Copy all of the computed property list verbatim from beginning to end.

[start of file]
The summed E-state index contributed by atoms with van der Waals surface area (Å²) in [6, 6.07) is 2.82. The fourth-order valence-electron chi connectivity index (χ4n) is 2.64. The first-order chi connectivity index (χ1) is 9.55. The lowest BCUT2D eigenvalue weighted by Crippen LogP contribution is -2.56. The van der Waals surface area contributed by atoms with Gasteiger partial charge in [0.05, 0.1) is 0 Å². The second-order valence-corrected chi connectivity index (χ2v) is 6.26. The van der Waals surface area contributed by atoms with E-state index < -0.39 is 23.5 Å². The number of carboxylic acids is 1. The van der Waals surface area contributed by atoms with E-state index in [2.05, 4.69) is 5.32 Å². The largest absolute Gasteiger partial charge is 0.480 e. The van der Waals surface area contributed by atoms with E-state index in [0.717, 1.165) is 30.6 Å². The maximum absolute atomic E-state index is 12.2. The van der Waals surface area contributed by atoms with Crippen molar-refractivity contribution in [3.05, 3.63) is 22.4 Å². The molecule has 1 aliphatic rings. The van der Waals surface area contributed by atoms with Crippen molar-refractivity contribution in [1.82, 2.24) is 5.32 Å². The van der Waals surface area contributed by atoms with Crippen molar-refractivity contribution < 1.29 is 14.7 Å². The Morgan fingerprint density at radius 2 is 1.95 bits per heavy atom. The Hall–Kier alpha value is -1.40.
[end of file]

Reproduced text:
The summed E-state index contributed by atoms with van der Waals surface area (Å²) in [6, 6.07) is 2.82. The fourth-order valence-electron chi connectivity index (χ4n) is 2.64. The first-order chi connectivity index (χ1) is 9.55. The lowest BCUT2D eigenvalue weighted by Crippen LogP contribution is -2.56. The van der Waals surface area contributed by atoms with Gasteiger partial charge in [0.05, 0.1) is 0 Å². The second-order valence-corrected chi connectivity index (χ2v) is 6.26. The van der Waals surface area contributed by atoms with E-state index < -0.39 is 23.5 Å². The number of carboxylic acids is 1. The van der Waals surface area contributed by atoms with E-state index in [2.05, 4.69) is 5.32 Å². The largest absolute Gasteiger partial charge is 0.480 e. The van der Waals surface area contributed by atoms with E-state index in [0.717, 1.165) is 30.6 Å². The maximum absolute atomic E-state index is 12.2. The van der Waals surface area contributed by atoms with Crippen molar-refractivity contribution in [3.05, 3.63) is 22.4 Å². The molecule has 1 aliphatic rings. The van der Waals surface area contributed by atoms with Crippen molar-refractivity contribution in [1.82, 2.24) is 5.32 Å². The van der Waals surface area contributed by atoms with Crippen molar-refractivity contribution < 1.29 is 14.7 Å². The Morgan fingerprint density at radius 2 is 1.95 bits per heavy atom. The Hall–Kier alpha value is -1.40.